AFTER the success of the Chichester marksmen in the team competitions at the national championships at Bisley, there were individual successes for them - as well as heartbreak.
The main part of the week’s shooting is competitions which make up the grand aggregate and which determine the classification of the competitors in future national meetings.
Shooting in the highest class, X class, Peter Terry and Rob Dowling comfortably maintained their classification despite the particularly difficult wind conditions with which they were confronted. Dowling won the Samovar Trophy awarded to the junior with the highest aggregate in the 50m competitions. Trying to join them by gaining promotion from A class were club-mates Russell French and Sara Carr and, after five of the six competitions, both were handily placed to finish in a promotion spot.
French consolidated his position by firing 576 out of 600 at 100 yards to earn him a place in X class but Carr struggled and finished with 568, just missing a promotion spot.
Her week’s efforts, though, netted her a number of trophies: the Tunari Cup for the leading junior in the combined aggregate, the David Allsop Memorial Trophy for the leading cadet and the Tracey Wilkes Memorial Trophy for the highest-scoring woman in the regular, territorial services, OTC or cadets.
Carr’s efforts earned her more international honours - she clinched a place in the England junior team in the home internationals match where she was joined by Dowling.
Carr and Dowling were both selected for GB juniors in the Drew match, a postal international against the USA, South Africa and Canada where they posted the two highest scores, Carr 590 from 600 and Dowling 588. Carr was selected for the senior GB women’s team in the Randle match, where she scored a perfect 400.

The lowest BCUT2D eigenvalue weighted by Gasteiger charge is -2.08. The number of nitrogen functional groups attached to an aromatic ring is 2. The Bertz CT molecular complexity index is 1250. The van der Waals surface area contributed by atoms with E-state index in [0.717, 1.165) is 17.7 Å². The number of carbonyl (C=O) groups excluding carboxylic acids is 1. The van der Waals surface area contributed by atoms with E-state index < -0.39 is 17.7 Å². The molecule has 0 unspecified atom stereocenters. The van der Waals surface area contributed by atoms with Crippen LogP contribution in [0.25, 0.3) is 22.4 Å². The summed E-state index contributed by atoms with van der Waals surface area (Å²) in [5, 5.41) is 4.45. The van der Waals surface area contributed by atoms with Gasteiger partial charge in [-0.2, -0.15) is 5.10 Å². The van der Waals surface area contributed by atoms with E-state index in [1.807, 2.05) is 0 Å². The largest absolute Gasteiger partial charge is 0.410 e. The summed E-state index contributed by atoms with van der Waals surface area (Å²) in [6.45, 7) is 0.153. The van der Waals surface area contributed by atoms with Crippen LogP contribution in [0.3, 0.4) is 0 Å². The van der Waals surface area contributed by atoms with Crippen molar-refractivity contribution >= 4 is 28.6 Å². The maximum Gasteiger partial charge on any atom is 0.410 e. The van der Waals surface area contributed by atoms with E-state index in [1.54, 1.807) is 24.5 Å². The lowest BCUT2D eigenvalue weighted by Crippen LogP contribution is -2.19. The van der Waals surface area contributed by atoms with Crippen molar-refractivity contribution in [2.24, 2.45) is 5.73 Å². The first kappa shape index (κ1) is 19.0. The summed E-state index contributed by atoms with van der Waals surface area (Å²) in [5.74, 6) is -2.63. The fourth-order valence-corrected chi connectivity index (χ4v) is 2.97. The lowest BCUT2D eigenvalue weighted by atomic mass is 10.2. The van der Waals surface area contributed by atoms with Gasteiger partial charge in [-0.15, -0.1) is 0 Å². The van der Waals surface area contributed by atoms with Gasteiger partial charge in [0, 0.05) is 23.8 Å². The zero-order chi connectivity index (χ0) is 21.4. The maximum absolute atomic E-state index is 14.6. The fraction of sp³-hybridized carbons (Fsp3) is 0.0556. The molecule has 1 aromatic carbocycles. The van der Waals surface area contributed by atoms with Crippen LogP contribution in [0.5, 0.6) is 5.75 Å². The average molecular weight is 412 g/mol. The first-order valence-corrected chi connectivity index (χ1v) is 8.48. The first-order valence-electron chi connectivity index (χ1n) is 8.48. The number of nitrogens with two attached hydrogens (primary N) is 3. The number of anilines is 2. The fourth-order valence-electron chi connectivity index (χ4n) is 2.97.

Last up was the British long-range championship and both Dowling and Carr qualified for the second of three stages.
In that stage, Carr put her earlier disappointment behind her to post the third highest score and comfortably earn her first shoot in the final.
Dowling’s qualification from the 2nd stage was not so comfortable: he tied with two other competitors for the last place in the final.
The tie could not be broken on their 100-yard cards and their 50m cards had to be re-examined to determine the last qualifying place and it was only then that Dowling’s card broke the tie to win a spot in the final.
The final is fired over a Double Dewar course of fire - 40 shots at 50m and 40 at 100 yards and, despite his scrambling qualification, Dowling was in no mood to allow the blustery wind to get the better of him.
He set the pace with a blistering 196 on his first card at 50m while Carr was struggling with the conditions, scoring 184. The second card saw Dowling consolidate his position at the top of the leaderboard with 195, while Carr was starting to get on top of the conditions and fired an excellent 196 with only Havant’s Bill Baird, on 197, doing better.
Things were nicely set up as the match moved into the final throes at 100 yards. Carr closed the gap on Dowling by another point with a 192 to Dowling’s 191, but Baird’s superb championship-winning 198 moved him into pole position four points ahead of Dowling.
Baird’s steady 190 on the final card sealed his win and left Dowling trailing by six points in second place, one place higher than in 2012.
Dowling’s second place earned him the Royal Society of St George Trophy for the English championship, as Baird is Scottish, and the Endeavour Trophy for the British junior championship.
Despite finishing ninth in her first championship final, Carr had to settle for the trophies won earlier in the week.
But this was an excellent week for Chichester’s marksmen and something to aspire to for those about to try the sport of target shooting for the first time.